I later went on to do two more projects for Ginny Martin – one called “Still Waiting,” a powerful film about a large extended family in the New Orleans area trying to put their lives back together after hurricane Katrina. It was broadcast nationally on PBS and is still seen periodically. The other was a film about the changing role of women in the culture and society of the Caribbean island of Martinique. Both of these were quite a stretch stylistically, but a lot of fun to do. I really thought I should have a month or so on location in Martinique to really soak up the vibe, but unfortunately it wasn’t in the budget.
I also did music for an amazing film about the civil rights movement in southern Tennessee in the late 1950s and early 1960s called “We Did It All Ourselves,” which tells the story of the struggle for voting rights in two Tennessee counties and the tent cities that sprung up when hundreds of people were run off the land they had lived on and farmed for generations, just for attempting to register to vote. It’s a truly incredible story, one that I can’t imagine that actually happened in my lifetime. It was directed and produced by Fetzer Mills, a writer and filmmaker from Memphis who was living in Taos at the time.
I’ve also done music for a few different local productions and documentaries. I enjoy the process very much. It’s fun to be given so much to work with – the general vibe and feeling, and often a specific event or occasion in the film that requires musical accompaniment. Then you take that and run with it, and see what you can come up with.
Colorado Central: How did The Rifters come to be and do you still perform together?
Don: From 1973 until 1990 I played in an Alamosa-based band called Tumbleweed, mostly in the Colorado mountain towns but also playing a good bit down in the northern New Mexico resort areas. In 1990, due to some personal changes in my life, I needed to stay a little closer to home and travel a little less, so I started playing a lot in the Taos area, which has always had a surprisingly active and vibrant music scene, and is only 90 miles from home. I played in a couple different bands based in Taos, and in 1992 formed a band we called Hired Hands.
Hired Hands was very popular from its inception up until about 2003, when due to one of the members moving away, we retired that name (except for an occasional reunion), and joined up with a couple guys who had been in another area band called the Rounders, who had also just been through a member change. We decided we needed a new name, and after much brainstorming, came up with the geographical/geological/somewhat illogical name of the Rifters.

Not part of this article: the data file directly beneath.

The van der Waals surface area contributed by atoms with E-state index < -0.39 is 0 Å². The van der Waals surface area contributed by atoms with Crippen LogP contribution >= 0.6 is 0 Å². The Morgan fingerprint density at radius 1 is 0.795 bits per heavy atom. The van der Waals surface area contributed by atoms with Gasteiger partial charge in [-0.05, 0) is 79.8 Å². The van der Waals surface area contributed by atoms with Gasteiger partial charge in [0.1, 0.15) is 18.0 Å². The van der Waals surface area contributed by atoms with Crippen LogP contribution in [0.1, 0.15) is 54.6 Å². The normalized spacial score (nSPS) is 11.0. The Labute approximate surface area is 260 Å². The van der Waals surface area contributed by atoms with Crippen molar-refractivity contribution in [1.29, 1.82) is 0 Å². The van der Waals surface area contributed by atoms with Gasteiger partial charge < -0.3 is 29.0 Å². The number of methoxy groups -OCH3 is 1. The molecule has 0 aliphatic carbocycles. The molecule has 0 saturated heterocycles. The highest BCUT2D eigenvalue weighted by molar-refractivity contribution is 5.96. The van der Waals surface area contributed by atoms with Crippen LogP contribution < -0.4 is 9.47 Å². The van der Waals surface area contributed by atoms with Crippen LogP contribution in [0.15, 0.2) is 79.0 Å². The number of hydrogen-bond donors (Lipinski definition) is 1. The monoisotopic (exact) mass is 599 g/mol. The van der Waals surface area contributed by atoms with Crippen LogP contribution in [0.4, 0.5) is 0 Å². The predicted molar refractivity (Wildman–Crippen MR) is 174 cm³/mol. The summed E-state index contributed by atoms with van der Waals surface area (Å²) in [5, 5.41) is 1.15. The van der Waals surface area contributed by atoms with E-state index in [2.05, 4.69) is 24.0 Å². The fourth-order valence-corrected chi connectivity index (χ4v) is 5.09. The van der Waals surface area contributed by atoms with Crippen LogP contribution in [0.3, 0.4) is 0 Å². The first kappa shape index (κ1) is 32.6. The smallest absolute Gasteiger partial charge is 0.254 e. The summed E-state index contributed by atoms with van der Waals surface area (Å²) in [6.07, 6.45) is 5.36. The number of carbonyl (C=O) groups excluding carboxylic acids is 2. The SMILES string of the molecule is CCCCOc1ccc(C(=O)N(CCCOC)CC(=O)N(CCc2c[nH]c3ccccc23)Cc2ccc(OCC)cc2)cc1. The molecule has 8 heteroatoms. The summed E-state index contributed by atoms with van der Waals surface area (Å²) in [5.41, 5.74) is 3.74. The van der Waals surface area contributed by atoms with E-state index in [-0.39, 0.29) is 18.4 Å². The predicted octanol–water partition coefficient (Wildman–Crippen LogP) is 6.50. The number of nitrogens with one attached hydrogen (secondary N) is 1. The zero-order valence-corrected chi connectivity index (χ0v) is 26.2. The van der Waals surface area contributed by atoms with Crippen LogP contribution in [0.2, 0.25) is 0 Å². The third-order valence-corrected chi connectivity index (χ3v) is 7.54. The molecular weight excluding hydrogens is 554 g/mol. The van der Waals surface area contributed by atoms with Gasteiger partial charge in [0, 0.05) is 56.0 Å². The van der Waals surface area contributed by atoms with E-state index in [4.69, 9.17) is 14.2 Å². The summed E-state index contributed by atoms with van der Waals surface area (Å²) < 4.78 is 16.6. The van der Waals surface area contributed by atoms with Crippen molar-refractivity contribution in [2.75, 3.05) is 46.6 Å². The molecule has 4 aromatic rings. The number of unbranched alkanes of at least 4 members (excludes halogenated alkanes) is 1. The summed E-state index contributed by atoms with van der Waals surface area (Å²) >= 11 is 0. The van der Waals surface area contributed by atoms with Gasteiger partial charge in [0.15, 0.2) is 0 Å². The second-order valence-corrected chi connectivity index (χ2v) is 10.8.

It’s a landform sort of name like the Flatlanders, or the Soggy Mountain Boys – except that the Rifters refers to the Rio Grande Rift, a big crack in the earth’s crust that runs from around Leadville all the way down to Las Cruces. We all live on it or close to it, and it’s a somewhat intriguing name I think, as in, “What the heck is a Rifter?”
We do indeed still perform together a lot, mostly down in the northern New Mexico music scene, as the other two members live down that way. But we’re getting around Colorado more and more.
Colorado Central: Could you talk about your book, “Getting Your Music Past the Fear”?
Don: The book can be looked at in a few different ways. One way to look at it is, it’s basically a self-help book for musicians, exploring the way that fears of various kinds get in the way, and ways to get past those fears.
Another way to look at it is it’s the story of what music has taught me, over a lifetime of getting up in front of people to perform.
Music has truly been my path and my teacher. Every time I play, it’s another opportunity to see how fine I can make it, or how fine I can let it be. How can I optimize this experience? How can I get out of the way more fully? How can I be the conduit for something fine coming through? It’s my laboratory, and every performance is another experiment.
Another way to look at it is that I wanted to finally “figure it all out” for myself, as well as I could, and teach it to myself, to whatever degree possible. I am basically a very shy and introverted person, and it is quite ironic that I ended up being a performer. I definitely need all the help I can get, and the reason I actually have something to say about it all is that I know the path (to finding a solid and authentic place to stand while performing) quite well – having traveled it so slowly and laboriously.